With the country marking Women’s Day, House Agriculture Committee Chair and ANAC-IP Rep. Jose T. Panganiban, Jr., is calling for the empowerment of indigenous women in food security and climate change adaptation efforts.
“Maraming maia-ambag ang indigenous women given their traditional role as carers and managers of their communities. It’s high time we tap their collective knowledge in crafting our policies on food security and climate change,” he said.
The solon said the Philippines should be guided by the suggestion given by the Food and Agriculture Office of the United Nations to make indigenous women a key part of policy-making.
The participation of Indigenous Peoples (IPs) in policy-making is in fact one of the guarantees of the Indigenous People’s Rights Act, Panganiban said, and thus government should give an update on the law’s implementation.
“Women in rural communities in general, are tasked with taking care of families. Their contributions to the care economy should be measured because so far we lack data on their real impact to development.”
“Dahil na rin sa traditional nature ng indigenous communities natin kaya hindi sila nakakasama sa policy consultation, kaya dapat mas igtingan pa natin ang engagement sa grassroots level,” said Panganiban.
He also said that indigenous women’s insights on conservation and resource management, when coupled with research, could prove helpful in crafting strategies that are easy for small communities to adopt.
He also said it is crucial that disaggregated data on indigenous women should be collected, particularly on their participation in development.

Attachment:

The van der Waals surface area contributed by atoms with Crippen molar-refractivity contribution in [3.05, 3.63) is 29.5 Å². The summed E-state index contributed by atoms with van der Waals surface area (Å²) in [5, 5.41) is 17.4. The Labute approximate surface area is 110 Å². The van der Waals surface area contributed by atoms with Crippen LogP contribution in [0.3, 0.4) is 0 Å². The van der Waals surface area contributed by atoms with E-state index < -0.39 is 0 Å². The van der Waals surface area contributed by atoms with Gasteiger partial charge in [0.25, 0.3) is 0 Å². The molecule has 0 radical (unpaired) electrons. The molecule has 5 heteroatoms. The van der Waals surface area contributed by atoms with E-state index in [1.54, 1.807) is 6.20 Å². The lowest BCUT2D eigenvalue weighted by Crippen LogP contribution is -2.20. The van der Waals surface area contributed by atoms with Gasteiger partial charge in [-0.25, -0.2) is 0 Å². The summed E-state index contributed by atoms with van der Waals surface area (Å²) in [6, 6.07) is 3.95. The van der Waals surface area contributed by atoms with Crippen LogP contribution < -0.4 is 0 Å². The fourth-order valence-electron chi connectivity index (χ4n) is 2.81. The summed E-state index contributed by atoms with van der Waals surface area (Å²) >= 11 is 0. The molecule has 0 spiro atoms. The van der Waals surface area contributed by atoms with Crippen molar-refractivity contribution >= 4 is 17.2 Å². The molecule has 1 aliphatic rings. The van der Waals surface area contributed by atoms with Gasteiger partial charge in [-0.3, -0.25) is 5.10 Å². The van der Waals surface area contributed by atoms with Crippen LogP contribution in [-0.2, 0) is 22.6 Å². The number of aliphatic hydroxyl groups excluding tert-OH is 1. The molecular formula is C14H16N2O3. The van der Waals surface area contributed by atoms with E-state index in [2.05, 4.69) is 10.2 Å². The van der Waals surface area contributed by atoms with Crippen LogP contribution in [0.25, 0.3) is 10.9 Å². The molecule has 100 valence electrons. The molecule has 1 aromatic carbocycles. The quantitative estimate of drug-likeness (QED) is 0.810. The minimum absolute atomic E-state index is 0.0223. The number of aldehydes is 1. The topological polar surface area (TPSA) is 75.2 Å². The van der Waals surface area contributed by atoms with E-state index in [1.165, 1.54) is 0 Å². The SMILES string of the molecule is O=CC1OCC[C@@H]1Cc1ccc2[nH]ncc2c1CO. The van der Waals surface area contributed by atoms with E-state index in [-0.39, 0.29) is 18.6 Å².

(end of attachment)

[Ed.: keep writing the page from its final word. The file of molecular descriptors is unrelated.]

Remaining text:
“Ang mga kababaihan nating IP, as with women in rural communities in general, are tasked with taking care of families. Their contributions to the care economy should be measured because so far we lack data on their real impact to development,” he said.
“Indigenous women’s empowerment would entail providing them with support services and opportunities to expand their knowledge and earn sustainable livelihood.”
He added that unless the impact of women on the care economy is measured, government would not be able to properly gauge rural and IP development efforts.
“Mahalagang makita natin kung ano ang magiging epekto if IP and rural women are unable to fulfill their traditional roles in real terms. That way we can fine-tune our policies, kung kailangan ba na per family basis ang pagbigay ng suporta, for example, o kaya sa pag-encourage sa indigenous women na dumalo sa mga training program at iba pa,” he said.
Panganiban said that indigenous women’s empowerment would entail providing them with support services and opportunities to expand their knowledge and earn sustainable livelihood as many aspects of the care economy are unpaid work.
Full empowerment of indigenous women means that they are free to chart their own development with respect to their own unique traditions, the lawmaker also said.